That might mean conveying your ideas to co-workers, managing a team or dealing with a conflict in a relationship.
Every social situation is different and there isn’t always a “correct” way to handle any of them.
However, when viewed through the lens of these core competencies, most social situations become a lot more manageable.
We’ll go over some common scenarios even adults might struggle with, but keep in mind how these principles can apply in all situations.
CONSTRUCTIVELY CONFRONT SOMEONE
Confronting someone when you have a problem with that person can be scary. If you’re the type to avoid conflict, you might rationalise it away by saying you want to keep the peace, or you don’t want to upset anyone.
However, this can be a way of avoiding your own feelings. If there wasn’t something bothering you, there would be nothing to confront anyone about.
Dr Ryan Howes, a clinical psychologist, explained to Psychology Today that it’s our own fears that keep us from confronting others. Our fear that we’ll lose something we have, that we’ll hurt someone we care about, or that it will hurt but accomplish nothing.
One of the first steps to constructively confronting someone is to recognise that fear in yourself and identify the real issues that led to the conflict in the first place.
If you’re annoyed that your partner forgot your birthday, for example, ignoring how you feel about it won’t resolve the conflict.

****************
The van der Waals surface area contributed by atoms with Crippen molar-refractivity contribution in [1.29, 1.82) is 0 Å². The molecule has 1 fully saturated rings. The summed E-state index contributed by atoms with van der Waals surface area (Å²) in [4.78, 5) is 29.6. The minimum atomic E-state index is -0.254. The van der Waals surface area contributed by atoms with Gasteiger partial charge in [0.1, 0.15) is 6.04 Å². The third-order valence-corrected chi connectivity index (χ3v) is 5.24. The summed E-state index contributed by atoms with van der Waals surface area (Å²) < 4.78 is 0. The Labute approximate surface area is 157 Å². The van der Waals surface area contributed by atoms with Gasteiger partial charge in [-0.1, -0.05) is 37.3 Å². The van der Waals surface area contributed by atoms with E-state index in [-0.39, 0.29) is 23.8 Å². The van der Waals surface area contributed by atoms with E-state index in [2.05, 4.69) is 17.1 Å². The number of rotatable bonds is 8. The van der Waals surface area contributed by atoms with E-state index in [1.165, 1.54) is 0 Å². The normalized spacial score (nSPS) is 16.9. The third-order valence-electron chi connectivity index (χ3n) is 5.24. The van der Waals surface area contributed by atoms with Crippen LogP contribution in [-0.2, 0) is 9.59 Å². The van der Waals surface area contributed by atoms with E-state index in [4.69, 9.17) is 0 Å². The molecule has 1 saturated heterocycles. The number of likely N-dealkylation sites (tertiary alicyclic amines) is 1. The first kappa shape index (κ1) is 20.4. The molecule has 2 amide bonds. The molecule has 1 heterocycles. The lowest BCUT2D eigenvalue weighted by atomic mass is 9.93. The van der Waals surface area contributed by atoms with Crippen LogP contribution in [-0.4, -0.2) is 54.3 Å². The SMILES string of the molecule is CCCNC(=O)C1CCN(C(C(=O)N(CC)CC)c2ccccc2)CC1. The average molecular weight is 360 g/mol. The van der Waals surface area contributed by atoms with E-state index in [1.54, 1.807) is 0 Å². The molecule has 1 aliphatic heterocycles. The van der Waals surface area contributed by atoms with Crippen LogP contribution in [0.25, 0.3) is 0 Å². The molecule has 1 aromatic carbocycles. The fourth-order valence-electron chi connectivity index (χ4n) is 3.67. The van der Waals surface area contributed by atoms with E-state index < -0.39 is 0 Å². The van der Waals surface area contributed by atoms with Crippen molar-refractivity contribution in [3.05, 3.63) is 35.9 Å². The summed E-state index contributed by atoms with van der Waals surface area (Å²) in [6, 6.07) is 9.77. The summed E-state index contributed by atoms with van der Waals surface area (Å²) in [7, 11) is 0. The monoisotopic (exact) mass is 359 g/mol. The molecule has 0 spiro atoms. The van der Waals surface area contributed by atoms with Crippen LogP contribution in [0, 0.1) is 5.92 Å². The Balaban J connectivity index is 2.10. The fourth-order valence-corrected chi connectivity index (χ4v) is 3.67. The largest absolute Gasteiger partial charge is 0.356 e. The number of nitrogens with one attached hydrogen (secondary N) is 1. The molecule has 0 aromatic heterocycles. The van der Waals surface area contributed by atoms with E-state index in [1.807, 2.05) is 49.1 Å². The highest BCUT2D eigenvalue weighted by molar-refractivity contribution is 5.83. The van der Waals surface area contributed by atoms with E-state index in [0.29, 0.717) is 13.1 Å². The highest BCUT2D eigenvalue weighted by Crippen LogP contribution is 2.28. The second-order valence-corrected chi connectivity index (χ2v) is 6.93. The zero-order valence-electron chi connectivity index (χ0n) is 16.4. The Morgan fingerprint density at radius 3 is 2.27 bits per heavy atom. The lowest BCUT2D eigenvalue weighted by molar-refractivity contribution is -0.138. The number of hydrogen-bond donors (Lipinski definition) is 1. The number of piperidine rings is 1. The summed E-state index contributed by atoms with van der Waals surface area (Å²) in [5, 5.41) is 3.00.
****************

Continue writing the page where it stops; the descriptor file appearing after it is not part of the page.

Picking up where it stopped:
Once you’re ready, Gregg Walker, a professor at Oregon State University, recommends having the conversation when there’s time to discuss the issue, focusing on “I” statements like “I feel hurt that we didn’t do anything for my birthday,” and describing behaviour and your reaction to it, rather than hurling accusations.
Healthy confrontations require a fair amount of awareness of your own emotions, so this is a good time to practice that skill.
SPEAK UP AND BE HEARD IN A GROUP
Whether it’s a meeting or a party, any time you get more than a couple of people together in a group, it can become difficult (if not impossible) to get a word in edgewise.
While most tricks on how to combat this involve managing how you talk – pausing in the middle of a sentence rather than the end, or finishing your sentence even if someone tries to interrupt – an often overlooked issue is managing how you react to being talked over.
It would be great if everyone was polite and let you finish or paused to ask what you’re thinking. This doesn’t always happen.
If someone interrupts you and you become annoyed, that can kill your motivation to speak up again. Or you might become visibly agitated and demand to be heard, which can be off-putting and make people less likely to want to listen to what you have to say.
Instead, Chris Macleod, counsellor and author of The Social Skills Guidebook, suggests accepting that group conversations are a “vortex of noise and chaos” and go with the flow.
Don’t spend all your time trying to fit in that one thing you badly wanted to say. Instead, go with the flow of the conversation and look for new opportunities to jump in.
When you do, speak loudly and with confidence. More practical tricks like keeping your stories short or framing a complaint as a story can smooth over the experience, but regulating your own frustration and annoyance is the foundation these tricks build on.
MAKE (AND KEEP) NEW FRIENDS AS AN ADULT